It doesn’t seem two minutes since the chequered flag dropped on the final race of 2013, but here we are again – but with some major changes. No doubt getting bored to tears with Red Bull and Sebastian Vettel’s dominance of the sport, Uncle Bernie and the FIA have come up with some fiendish new rules and regulations to try to put some ‘interest’ back into preceedings. I mean, the last two seasons – save for a handful of Grand Prix – have been about as entertaining to watch as choosing new wallpaper for the spare bedroom on a wet Bank Holiday Monday in one of the famous DIY chain stores. Honestly.
However, my faith has already been restored from the events of pre-season testing. With the return of the turbo-charged engines, you’d think the manufacturers of the power plants in F1 who have experience of this form of transmission from the eighties (Ferrari and Renault) would have a head-start on the rest. This has not been the case at all. Ferrari have been nothing more than ‘distinctly average’ (are they this really, or are they keeping their powder dry till the first race?), while Renault have experienced major problems of their engine over-heating, leading to Red Bull and Lotus completing nowhere near the amount of laps to develop their cars fully. The surprise (so far) is Mercedes. Their engine initially appears to be solid, reliable, and above all, can deliver when it matters. On this alone, expect the teams with the three pointed star on their car to perform well. That would just lead to who has the best chassis out of Mercedes, McLaren, Williams and Force India.
For the previous few campaigns, I’ve been a firm believer if you put any of the top five drivers into a Red Bull, they’d have won the title. Why then, I hear you say, didn’t Australian Mark Webber become World Champion? He had the same package around him as Vettel, but was persistently the bridesmaid. Webber’s main problem is he’s too much of a nice guy – he doesn’t race ‘dirty’ like Vettel, Alonso and on occasions when it suits / is required, Hamilton. Button is another one – too nice. He won his title in 2009 due to the Brawn he was driving being head and shoulders better than everyone else for the first two thirds of the season, with the other teams trying to catch up. That was the result of major rule changes to make F1 more appealing and interesting to the spectator – wonder what this year will cause?
It wouldn’t surprise me in the slightest if Williams have a long-awaited renaissance, after all it’s overdue. Many experts, sections of the Motorsport media and a good portion of fans seem to be predicting a Hamilton / Mercedes championship victory come November. I’m not so sure. While the British driver has shoulders big and broad enough to take the burden of expectations laid at his doorstep, and Mercedes appear to have the best engine at the moment, I still fancy Williams. Their car fared better than Ferrari in pre-season testing, being equal to McLaren on more than one occasion and a hair’s breath away from Mercedes. Massa is quite an understated driver in my opinion, unlucky to have been pipped to the 2008 title by Hamilton, and didn’t seem the same at Ferrari after his incident during practice for the 2009 Hungarian GP (hit in the face at speed by a spring that came away from Barrichello’s Brawn). I like Massa, as he is a proper racer like Button – no silliness, no ‘dirty tricks’, no moaning if he has a crap race, he just gets on with it. If his car proves to be the new diamond for the first third of the season, he’s talented enough to gain a sufficient lead in the championship while the others play catch up.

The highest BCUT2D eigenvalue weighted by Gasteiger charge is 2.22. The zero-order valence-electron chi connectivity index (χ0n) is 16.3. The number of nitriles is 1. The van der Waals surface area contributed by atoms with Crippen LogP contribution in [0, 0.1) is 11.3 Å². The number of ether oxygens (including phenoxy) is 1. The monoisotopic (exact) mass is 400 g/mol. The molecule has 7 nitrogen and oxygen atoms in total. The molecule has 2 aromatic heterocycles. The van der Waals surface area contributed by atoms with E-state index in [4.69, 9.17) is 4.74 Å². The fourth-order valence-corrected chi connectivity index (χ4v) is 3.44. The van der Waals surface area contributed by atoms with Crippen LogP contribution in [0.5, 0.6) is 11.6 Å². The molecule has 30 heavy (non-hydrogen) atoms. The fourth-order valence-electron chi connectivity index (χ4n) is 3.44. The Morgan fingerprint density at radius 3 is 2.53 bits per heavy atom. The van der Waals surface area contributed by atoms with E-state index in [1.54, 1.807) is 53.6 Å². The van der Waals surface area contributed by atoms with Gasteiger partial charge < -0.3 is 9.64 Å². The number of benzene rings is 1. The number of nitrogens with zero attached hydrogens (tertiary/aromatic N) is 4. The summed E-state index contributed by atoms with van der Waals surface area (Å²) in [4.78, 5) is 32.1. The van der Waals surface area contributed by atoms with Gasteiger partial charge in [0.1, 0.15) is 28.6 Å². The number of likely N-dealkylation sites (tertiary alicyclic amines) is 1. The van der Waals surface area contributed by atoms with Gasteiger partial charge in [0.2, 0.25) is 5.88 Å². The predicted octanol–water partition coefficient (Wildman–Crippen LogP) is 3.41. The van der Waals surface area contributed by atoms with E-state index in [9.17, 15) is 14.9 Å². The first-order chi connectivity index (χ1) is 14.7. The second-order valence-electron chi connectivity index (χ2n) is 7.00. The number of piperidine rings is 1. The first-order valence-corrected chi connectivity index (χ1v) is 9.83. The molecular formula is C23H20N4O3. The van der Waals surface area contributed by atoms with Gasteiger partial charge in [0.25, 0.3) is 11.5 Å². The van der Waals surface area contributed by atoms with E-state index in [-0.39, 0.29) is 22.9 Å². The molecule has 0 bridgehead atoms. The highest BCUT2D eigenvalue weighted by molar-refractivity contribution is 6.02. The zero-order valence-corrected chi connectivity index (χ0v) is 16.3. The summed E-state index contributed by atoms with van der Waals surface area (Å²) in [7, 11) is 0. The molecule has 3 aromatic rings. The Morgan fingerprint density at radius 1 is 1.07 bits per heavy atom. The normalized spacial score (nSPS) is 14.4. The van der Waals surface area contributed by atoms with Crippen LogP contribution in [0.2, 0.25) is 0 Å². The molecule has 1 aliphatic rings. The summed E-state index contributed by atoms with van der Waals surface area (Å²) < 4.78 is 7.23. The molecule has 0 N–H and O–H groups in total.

I’m writing this after first practice has occurred at Melbourne, and Mercedes are once again appear to be the team to beat. Obviously, a tremendous amount of work needs to go into the cars to get them fully ready for Sunday, tweaking them so they are at their best for this circuit, so we really still won’t be any the wiser till the race is underway. But there are signs Williams are miles better than they have been for years. So I’ll stick my neck out and say Massa for the title, but Mercedes edge Williams for the constructor’s championship. I feel Mercedes – and Ferrari – will not benefit from having two of the top drivers in their team (no-one is going to give an inch, which is bound to cause friction in the Senna – Prost style from the late eighties we haven’t seen for decades). Which leaves Williams and McLaren to nip in from behind the squabbling. Force India, while they do have Mercedes power, don’t have the chassis or the driver line up for a realistic title challenge, but then the exact same was said in early 2009 about Jenson Button and Brawn, who also had Mercedes engines.